July 2012 Allotment Diary

posted in: Growing vegetables, Nature | 0

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“Question: Amma, in order to re-establish the relationship between human beings and Nature, what is your advice?

Amma: Let us be compassionate and considerate. Let us take from Nature only what we really need, and then try to return it to some extent. For only by giving will we receive. A blessing is something that comes back to us in response to the way we approach something. If we approach nature with love, considering her as life, as God, as part of our own existence, then she will serve as our best friend, a friend whom we can always trust, a friend who would never betray us.”

From “From Amma’s Heart

Om Amriteshwaryai Namaha


We apologise for the gap of a few months between articles. This was due to a combination of computer problems and illness. We hope that we will be able to continue as normal (or as near as we get to normal!) from now on.


The weather, as I’m sure you all know, has been rather chaotic this year. We humans find it hard to adjust to this at times, but at least most of us have the option of moving indoors to get out of the elements. Wild plants and animals do not have this option, but over thousands or millions of years they have developed strategies to deal with weather like this. Swifts, for example, visit this country in the summer after wintering in Africa. Their food consists entirely of insects caught while flying. In cool weather these insects may be in short supply, and when this happens their chicks can apparently go into a state of semi-hibernation until conditions improve.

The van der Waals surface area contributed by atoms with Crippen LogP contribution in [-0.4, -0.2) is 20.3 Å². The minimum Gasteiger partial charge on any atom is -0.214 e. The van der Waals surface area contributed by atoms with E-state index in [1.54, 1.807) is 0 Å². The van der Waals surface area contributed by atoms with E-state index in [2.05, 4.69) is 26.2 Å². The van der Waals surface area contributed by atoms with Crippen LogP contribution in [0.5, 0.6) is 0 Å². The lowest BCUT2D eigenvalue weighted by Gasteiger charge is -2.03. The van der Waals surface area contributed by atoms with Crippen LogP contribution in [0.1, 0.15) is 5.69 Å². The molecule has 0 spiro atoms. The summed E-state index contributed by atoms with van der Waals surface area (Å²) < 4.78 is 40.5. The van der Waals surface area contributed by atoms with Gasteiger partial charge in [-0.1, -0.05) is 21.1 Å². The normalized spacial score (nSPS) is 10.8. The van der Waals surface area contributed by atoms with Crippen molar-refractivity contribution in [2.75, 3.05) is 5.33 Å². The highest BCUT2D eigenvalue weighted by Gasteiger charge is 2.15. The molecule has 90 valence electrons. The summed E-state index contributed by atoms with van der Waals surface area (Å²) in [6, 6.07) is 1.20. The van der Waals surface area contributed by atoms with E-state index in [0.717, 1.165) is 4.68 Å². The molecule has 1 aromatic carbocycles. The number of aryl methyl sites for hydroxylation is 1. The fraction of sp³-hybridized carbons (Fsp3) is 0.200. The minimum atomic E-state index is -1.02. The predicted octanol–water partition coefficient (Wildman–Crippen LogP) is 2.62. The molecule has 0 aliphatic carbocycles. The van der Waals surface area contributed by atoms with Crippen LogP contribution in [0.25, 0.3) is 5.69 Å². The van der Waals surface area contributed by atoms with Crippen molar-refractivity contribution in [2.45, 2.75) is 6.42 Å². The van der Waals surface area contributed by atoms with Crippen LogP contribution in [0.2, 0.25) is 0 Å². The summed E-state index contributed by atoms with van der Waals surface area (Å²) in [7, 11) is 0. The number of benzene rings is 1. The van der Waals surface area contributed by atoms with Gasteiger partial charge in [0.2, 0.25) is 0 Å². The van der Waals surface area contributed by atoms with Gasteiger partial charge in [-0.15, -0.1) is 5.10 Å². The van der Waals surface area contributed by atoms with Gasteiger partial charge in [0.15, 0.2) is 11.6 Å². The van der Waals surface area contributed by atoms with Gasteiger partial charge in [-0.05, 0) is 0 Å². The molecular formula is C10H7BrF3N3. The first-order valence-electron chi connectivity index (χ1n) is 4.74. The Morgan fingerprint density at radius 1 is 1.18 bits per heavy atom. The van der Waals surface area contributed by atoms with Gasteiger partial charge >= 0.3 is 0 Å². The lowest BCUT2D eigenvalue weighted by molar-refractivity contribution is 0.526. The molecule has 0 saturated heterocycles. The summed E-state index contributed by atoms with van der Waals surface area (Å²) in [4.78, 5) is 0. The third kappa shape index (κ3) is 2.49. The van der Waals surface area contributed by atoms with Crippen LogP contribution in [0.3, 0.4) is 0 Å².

Cultivated plants, however, like the vegetables that we grow, do not always have such strategies. A lot of the plants that on our allotment, such as courgettes, potatoes, runner beans, tomatoes were originally from somewhat sunnier climes. A lot of them have been looking a bit unhappy this summer. The potatoes have taken anything from to 3 to 7 weeks to sprout from the ground after planting, due to the very cool weather in April and May. Here they are, much smaller than they should be now.

The courgettes and squashes look very small, and have been voraciously attacked by slugs.

When faced with these kinds of difficulties, it is good to have some strategies to help you deal with them. One is to sow more plants than you will need to replace those that are lost. You may of course end up with too many plants, but then you can always give them to someone else.

This variation in weather is also the reason why it is a good idea to grow a rich variety of plants. If you do this you are far more likely to have some success, as the weather is almost bound to suit some of your crops!!!